• The system is tiered, what I mean by this is a younger or less experienced athlete can gain ranking points at area event; more experience athletes can decided to only look at home country events to secure points (because you get more points) while taking chances at European cups. Furthermore international athletes can focus on international events and still remain top of the domestic rankings. They do not need to attend these events although they may decided to do one or two home country one. What this means in effect is that athletes 8-10yrs from podium can focus on area events and home country events, athletes who are 8-5 year from podium can focus on home country and European cups whilst those likely to hit podium in this Olympic cycle can focus on world ranking events (these years boundaries a rough and off the top of my head! I appreciate many athletes need long at world ranking level and appreciate many have already come through the cadet and junior system)
  • It is great for marketing and promoting judo. If someone is 10th in the +78kg in GB for example we might not think about it but going to that athletes college, university and local press they see this as a big thing and that really helps promote judo and support the athlete
  • It allows athletes and coaches to start appreciating a ranking system and how to “work it” and this is very helpful when athletes progress through to world ranking events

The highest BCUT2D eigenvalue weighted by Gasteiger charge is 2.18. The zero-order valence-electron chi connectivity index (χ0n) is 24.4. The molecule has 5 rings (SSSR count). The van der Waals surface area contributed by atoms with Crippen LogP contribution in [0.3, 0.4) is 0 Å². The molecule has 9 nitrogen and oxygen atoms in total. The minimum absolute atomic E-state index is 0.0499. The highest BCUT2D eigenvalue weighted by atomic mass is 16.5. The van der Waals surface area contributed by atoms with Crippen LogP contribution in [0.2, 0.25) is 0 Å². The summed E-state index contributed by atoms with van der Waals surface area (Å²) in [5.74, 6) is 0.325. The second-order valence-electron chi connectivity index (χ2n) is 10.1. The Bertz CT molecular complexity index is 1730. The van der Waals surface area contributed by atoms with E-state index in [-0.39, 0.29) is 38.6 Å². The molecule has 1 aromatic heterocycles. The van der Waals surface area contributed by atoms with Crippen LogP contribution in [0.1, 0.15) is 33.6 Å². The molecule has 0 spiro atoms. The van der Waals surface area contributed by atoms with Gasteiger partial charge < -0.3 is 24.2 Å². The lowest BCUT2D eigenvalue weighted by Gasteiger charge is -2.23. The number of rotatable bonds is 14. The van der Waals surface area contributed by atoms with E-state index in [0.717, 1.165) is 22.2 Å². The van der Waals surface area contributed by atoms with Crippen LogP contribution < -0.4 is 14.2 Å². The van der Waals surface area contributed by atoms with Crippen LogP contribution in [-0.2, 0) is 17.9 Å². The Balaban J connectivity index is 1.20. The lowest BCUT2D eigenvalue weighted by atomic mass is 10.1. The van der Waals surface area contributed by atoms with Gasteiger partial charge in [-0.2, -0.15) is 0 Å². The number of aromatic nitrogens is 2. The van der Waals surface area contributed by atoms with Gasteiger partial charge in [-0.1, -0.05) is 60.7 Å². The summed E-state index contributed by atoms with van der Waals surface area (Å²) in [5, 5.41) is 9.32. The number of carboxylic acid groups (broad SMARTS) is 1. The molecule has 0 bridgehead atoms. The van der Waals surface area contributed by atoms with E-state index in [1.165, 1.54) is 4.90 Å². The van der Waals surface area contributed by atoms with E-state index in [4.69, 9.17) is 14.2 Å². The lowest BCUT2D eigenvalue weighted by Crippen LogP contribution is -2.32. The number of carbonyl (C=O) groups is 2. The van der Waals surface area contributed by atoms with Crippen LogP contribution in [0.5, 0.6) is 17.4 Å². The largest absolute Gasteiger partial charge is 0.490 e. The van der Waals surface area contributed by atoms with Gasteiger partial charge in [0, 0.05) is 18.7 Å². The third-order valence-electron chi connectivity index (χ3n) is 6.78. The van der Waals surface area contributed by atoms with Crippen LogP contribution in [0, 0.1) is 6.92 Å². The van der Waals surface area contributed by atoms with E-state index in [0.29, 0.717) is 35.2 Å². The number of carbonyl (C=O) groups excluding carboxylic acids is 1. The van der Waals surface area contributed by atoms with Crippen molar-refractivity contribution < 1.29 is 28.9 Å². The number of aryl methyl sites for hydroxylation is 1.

• You’re still testing an athletes ability to “perform on the day” because of the weighting of points in relation to the British champs

Disadvantages

  • Arguably it can be expensive, especially if “chasing points” or you’re injured when the ones nearer to you are running. My personal opinion is if you’re “chasing points” you’re better off spending the money on some training camps or an extra nights randori a week and think about ranking the following year. of course everyones situation is different though
  • A ranking system needs depth to work and unfortunately many, if not all, of our ranking events are lacking depth at the moment, below I have outlined why I think this might be. without depth the wrong players can end up ranked, in theory this should sort itself out at the British champs but not always